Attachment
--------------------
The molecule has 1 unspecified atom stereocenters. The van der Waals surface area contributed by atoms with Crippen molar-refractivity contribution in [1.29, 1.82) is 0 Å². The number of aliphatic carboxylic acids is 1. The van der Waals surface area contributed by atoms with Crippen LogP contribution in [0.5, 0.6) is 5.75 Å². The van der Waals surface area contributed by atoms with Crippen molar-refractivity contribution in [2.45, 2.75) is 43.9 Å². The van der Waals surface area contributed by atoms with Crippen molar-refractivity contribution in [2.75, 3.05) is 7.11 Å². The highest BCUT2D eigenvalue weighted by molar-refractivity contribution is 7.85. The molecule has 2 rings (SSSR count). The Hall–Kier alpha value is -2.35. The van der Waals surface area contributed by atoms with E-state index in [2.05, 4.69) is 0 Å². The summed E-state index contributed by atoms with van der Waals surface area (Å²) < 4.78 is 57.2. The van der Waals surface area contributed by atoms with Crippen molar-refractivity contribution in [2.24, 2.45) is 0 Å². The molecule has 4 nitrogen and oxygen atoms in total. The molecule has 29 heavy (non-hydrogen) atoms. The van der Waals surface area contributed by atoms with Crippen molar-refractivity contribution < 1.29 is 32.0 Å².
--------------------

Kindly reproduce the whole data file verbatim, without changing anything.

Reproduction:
The molecule has 1 unspecified atom stereocenters. The van der Waals surface area contributed by atoms with Crippen molar-refractivity contribution in [1.29, 1.82) is 0 Å². The number of aliphatic carboxylic acids is 1. The van der Waals surface area contributed by atoms with Crippen LogP contribution in [0.5, 0.6) is 5.75 Å². The van der Waals surface area contributed by atoms with Crippen molar-refractivity contribution in [2.45, 2.75) is 43.9 Å². The van der Waals surface area contributed by atoms with Crippen molar-refractivity contribution in [2.75, 3.05) is 7.11 Å². The highest BCUT2D eigenvalue weighted by molar-refractivity contribution is 7.85. The molecule has 2 rings (SSSR count). The Hall–Kier alpha value is -2.35. The van der Waals surface area contributed by atoms with E-state index in [2.05, 4.69) is 0 Å². The summed E-state index contributed by atoms with van der Waals surface area (Å²) < 4.78 is 57.2. The van der Waals surface area contributed by atoms with Crippen molar-refractivity contribution in [2.24, 2.45) is 0 Å². The molecule has 4 nitrogen and oxygen atoms in total. The molecule has 29 heavy (non-hydrogen) atoms. The van der Waals surface area contributed by atoms with Crippen molar-refractivity contribution < 1.29 is 32.0 Å².